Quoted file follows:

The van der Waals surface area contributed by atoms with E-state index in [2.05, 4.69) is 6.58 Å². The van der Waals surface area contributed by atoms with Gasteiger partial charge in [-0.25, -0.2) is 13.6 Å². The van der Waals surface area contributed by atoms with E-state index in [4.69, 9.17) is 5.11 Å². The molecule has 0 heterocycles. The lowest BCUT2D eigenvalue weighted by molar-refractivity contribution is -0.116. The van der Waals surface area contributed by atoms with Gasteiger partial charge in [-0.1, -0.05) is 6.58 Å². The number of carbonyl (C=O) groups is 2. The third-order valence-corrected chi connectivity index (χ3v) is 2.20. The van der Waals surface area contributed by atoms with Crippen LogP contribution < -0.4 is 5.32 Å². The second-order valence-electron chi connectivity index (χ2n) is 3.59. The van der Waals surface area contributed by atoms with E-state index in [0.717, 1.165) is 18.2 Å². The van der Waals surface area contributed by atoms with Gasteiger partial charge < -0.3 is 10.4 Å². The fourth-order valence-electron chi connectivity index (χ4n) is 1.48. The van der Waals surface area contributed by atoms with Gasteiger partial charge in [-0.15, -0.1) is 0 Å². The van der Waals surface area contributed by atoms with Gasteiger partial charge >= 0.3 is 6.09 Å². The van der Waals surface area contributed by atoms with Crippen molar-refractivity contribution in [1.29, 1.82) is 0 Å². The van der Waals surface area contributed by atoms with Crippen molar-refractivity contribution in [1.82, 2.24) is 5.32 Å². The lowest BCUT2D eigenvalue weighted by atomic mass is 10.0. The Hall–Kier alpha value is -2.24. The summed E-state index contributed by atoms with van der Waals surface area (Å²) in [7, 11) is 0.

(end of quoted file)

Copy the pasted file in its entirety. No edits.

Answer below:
The van der Waals surface area contributed by atoms with E-state index in [2.05, 4.69) is 6.58 Å². The van der Waals surface area contributed by atoms with Gasteiger partial charge in [-0.25, -0.2) is 13.6 Å². The van der Waals surface area contributed by atoms with E-state index in [4.69, 9.17) is 5.11 Å². The molecule has 0 heterocycles. The lowest BCUT2D eigenvalue weighted by molar-refractivity contribution is -0.116. The van der Waals surface area contributed by atoms with Gasteiger partial charge in [-0.1, -0.05) is 6.58 Å². The number of carbonyl (C=O) groups is 2. The third-order valence-corrected chi connectivity index (χ3v) is 2.20. The van der Waals surface area contributed by atoms with Crippen LogP contribution < -0.4 is 5.32 Å². The second-order valence-electron chi connectivity index (χ2n) is 3.59. The van der Waals surface area contributed by atoms with E-state index in [0.717, 1.165) is 18.2 Å². The van der Waals surface area contributed by atoms with Gasteiger partial charge < -0.3 is 10.4 Å². The fourth-order valence-electron chi connectivity index (χ4n) is 1.48. The van der Waals surface area contributed by atoms with Gasteiger partial charge in [-0.15, -0.1) is 0 Å². The van der Waals surface area contributed by atoms with Gasteiger partial charge >= 0.3 is 6.09 Å². The van der Waals surface area contributed by atoms with Crippen molar-refractivity contribution in [1.29, 1.82) is 0 Å². The van der Waals surface area contributed by atoms with Crippen molar-refractivity contribution in [1.82, 2.24) is 5.32 Å². The lowest BCUT2D eigenvalue weighted by atomic mass is 10.0. The Hall–Kier alpha value is -2.24. The summed E-state index contributed by atoms with van der Waals surface area (Å²) in [7, 11) is 0.